MARSH HARBOUR, Abaco — The stench of death lingers throughout Marsh Harbour, Abaco.
It’s easy to mistake the once-booming island for the scene of a post-apocalyptic film.
During a visit to the settlement yesterday, The Nassau Guardian observed three dead bodies trapped in the rubble of a church destroyed by the deadly winds of Hurricane Dorian – a Category 5 storm that ravaged the island on Sunday.
The morgue at the government clinic reeked of the nauseating smell of the decomposing eight bodies there.
Shortly after noon, a flatbed truck pulled up to the clinic.
It carried more victims of Dorian’s wrath.
Four men in white quarantine suits assisted another 11 men unload dead bodies into an air-conditioned trailer.
It is unclear how many bodies were in the trailer.
However, there was more to the bleakness of Marsh Harbour than just those killed by the storm.
There was also those who are scarred: mentally, physically and emotionally.
One woman roamed the runway at the now-flooded Marsh Harbour International Airport.
She said nothing, only screamed in apparent agony.
Men and women at the airport and the clinic moaned in pain.
Some had visible wounds, like a man with an infected gash on his leg.
Others only stared, still processing their traumatic experiences from the storm.
Children cried on their mothers’ laps on bed sheets stretched on the lawn of the clinic.
There was a woman begging for “solid food” for her husband who was being treated for injuries.
The government complex, which is a short walk from the clinic, used to house the key public offices on the island, including the parliamentary secretary’s office and a local National Insurance Board (NIB) office.
Now, hundreds of storm victims swarm the dirty hallways.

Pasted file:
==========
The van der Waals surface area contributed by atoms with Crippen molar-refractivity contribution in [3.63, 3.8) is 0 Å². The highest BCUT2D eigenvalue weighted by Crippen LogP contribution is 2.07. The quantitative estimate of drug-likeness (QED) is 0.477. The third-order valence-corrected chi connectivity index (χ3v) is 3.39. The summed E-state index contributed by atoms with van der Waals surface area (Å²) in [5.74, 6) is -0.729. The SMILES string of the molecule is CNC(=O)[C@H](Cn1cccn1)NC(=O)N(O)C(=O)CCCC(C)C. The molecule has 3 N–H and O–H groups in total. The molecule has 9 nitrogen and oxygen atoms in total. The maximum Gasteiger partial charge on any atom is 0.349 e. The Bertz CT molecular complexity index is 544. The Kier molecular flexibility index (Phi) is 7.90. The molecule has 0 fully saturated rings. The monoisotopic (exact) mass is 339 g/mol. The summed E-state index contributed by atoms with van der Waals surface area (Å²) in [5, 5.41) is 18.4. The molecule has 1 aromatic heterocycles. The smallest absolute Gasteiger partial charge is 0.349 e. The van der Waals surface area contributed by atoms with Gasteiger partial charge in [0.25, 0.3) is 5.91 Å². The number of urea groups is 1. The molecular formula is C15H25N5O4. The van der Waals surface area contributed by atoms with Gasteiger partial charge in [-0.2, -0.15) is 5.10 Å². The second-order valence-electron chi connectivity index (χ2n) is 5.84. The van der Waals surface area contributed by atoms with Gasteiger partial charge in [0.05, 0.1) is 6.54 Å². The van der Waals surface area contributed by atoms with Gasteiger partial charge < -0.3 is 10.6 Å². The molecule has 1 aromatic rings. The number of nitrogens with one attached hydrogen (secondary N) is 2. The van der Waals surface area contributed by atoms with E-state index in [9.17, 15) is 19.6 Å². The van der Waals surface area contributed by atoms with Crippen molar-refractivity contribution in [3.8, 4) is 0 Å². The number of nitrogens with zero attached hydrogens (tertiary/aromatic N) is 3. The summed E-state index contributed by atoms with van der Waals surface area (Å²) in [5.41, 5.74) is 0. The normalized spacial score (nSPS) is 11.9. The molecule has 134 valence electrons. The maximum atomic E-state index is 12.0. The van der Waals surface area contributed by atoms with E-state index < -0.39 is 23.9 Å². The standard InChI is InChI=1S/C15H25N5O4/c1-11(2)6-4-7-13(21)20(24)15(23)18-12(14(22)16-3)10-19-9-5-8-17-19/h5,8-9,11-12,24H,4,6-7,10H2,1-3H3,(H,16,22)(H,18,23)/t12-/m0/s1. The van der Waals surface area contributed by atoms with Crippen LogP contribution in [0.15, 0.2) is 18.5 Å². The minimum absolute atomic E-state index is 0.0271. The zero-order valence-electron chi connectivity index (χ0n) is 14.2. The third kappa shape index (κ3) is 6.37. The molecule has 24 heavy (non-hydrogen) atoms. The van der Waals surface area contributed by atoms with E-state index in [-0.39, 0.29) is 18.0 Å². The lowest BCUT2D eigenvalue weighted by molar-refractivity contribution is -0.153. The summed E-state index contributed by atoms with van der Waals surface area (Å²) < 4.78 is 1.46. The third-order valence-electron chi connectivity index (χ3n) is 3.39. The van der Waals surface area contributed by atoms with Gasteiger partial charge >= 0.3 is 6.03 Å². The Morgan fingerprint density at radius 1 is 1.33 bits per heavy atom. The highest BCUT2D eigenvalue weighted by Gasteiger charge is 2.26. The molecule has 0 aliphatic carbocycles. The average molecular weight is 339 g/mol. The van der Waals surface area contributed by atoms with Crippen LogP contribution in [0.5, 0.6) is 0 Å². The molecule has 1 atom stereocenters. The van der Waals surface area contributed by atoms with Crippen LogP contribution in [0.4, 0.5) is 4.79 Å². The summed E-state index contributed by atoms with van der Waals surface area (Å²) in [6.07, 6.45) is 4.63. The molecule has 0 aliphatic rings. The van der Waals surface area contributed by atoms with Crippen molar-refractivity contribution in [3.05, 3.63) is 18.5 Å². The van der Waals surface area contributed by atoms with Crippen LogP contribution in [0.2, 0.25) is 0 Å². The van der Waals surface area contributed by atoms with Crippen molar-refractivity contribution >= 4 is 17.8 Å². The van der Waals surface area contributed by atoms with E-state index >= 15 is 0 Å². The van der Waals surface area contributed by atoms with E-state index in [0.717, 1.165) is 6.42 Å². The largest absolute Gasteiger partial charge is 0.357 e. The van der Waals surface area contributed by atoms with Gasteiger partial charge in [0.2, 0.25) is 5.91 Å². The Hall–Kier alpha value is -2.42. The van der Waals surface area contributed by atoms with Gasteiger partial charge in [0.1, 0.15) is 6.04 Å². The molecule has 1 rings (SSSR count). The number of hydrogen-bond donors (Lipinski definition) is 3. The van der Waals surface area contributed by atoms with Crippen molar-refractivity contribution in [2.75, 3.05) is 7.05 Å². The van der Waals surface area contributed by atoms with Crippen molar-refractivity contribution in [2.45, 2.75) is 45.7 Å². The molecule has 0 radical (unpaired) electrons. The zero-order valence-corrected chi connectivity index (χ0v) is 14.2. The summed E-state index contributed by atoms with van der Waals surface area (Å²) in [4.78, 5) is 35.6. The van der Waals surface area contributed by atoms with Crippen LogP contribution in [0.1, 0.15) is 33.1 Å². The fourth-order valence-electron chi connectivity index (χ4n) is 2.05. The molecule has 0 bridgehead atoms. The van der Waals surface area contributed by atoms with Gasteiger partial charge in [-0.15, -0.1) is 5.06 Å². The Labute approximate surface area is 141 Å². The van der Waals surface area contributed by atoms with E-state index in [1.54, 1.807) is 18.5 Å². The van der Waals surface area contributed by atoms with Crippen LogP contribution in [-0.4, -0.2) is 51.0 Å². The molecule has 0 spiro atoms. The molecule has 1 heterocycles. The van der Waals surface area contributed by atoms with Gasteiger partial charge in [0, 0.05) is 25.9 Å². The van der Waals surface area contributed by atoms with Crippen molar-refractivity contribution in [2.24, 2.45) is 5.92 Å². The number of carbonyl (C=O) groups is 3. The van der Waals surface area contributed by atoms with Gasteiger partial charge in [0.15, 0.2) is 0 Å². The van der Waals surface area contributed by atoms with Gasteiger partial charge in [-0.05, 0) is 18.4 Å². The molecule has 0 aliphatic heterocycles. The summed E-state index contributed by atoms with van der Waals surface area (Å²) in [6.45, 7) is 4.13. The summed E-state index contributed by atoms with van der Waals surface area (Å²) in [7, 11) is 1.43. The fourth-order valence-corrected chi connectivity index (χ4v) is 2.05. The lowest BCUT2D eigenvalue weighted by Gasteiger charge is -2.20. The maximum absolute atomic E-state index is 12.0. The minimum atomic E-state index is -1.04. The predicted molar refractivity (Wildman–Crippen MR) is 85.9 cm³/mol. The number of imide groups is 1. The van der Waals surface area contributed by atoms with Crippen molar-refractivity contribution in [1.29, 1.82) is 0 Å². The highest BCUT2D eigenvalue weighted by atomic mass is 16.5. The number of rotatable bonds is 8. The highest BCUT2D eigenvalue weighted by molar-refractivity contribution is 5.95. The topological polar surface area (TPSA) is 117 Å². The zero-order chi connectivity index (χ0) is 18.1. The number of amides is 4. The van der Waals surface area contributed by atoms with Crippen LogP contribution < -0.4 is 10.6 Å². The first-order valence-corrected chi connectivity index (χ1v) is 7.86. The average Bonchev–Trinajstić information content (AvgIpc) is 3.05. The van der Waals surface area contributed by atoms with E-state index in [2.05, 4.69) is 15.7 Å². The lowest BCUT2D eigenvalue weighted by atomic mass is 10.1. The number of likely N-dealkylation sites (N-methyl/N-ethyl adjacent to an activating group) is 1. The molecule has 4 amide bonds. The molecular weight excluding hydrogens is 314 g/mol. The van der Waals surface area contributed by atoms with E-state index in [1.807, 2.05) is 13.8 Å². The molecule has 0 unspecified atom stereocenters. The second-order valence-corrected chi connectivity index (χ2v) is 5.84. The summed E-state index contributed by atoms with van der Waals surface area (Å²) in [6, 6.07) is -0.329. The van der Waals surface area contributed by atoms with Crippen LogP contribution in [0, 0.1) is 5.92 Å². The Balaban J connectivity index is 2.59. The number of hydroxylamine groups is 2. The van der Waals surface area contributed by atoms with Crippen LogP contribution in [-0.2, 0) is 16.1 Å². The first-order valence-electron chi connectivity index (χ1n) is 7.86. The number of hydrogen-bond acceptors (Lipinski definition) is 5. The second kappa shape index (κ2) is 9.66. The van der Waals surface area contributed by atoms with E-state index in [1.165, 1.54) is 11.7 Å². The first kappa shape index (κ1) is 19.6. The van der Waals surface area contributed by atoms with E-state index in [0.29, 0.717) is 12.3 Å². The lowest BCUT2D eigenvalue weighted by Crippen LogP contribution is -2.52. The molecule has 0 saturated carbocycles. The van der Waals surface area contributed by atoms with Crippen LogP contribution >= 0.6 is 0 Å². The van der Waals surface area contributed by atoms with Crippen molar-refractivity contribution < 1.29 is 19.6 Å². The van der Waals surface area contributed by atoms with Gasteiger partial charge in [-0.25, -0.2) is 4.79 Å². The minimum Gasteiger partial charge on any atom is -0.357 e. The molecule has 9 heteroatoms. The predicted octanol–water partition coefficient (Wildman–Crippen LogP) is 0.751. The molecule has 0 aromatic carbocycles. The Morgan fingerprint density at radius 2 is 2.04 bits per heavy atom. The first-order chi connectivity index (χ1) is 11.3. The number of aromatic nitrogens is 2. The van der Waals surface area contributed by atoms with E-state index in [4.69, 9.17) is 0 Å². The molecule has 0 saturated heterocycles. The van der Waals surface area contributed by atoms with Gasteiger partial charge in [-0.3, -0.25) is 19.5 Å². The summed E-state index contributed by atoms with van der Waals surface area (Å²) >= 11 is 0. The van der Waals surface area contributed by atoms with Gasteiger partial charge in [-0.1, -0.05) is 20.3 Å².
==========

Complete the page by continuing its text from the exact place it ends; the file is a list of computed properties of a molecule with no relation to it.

They’ve converted small offices into apartments for two or three families.
A gallon bottle, cut in half and filled with urine, was in the corner of a room.
A man with dirty feet sat atop a staircase, eating ham and bread.
On the opposite side of the building, a 40-something-year-old woman stood while perming the hair of her daughter.
Dorian’s survivors have set up makeshift campsites at the rear of the complex.
The tops of cars were filled with shoes which baked in the sun.
Towels, clothes and other items hung from trees that have been stripped to the bone by the storm’s vicious winds.
Despite the poor conditions, many children at the complex were naively happy while playing games.
They seemed genuinely unharmed by the horror of Dorian. Some of their parents outlined the terrifying moments experienced by their children.
Those experiences included watching relatives die, roofs fly off and tornadoes near their windows.
Traveling throughout the settlements was difficult as some streets have been turned into lakes.
The interior of the airport was damp and musty.
The parking lot was filled with cars that have busted out windows and tail lights; all parked in the stagnant water left by Dorian.
Downtown Marsh Harbour was unrecognizable.
Wild electrical wires from fallen poles sprawled over roads, rubble and water.
The bakeries, gas stations and other businesses – that once bustled with visitors and residents – are missing roofs, walls and windows.
Some of those businesses are no longer standing.
Residents of the decimated town have looted stores that have minimally damaged products.
They raided for food, water, clothing and sanitary products.
One man left a store with a large television on his head.
There was barely police presence in the heart of Marsh Harbour.
However, there was a large presence of Royal Bahamas Police Force officers and Royal Bahamas Defence Force marines at the clinic and complex.
They monitored the group of storm victims and sought to keep tensions calm.
Meanwhile, the U.S. Coast Guard continued evacuations yesterday.
Headknowles — aided by Paul Aranha of Trans Airways — also evacuated storm victims.
Education: Goldsmith, University of London, MA in Race, Media and Social Justice
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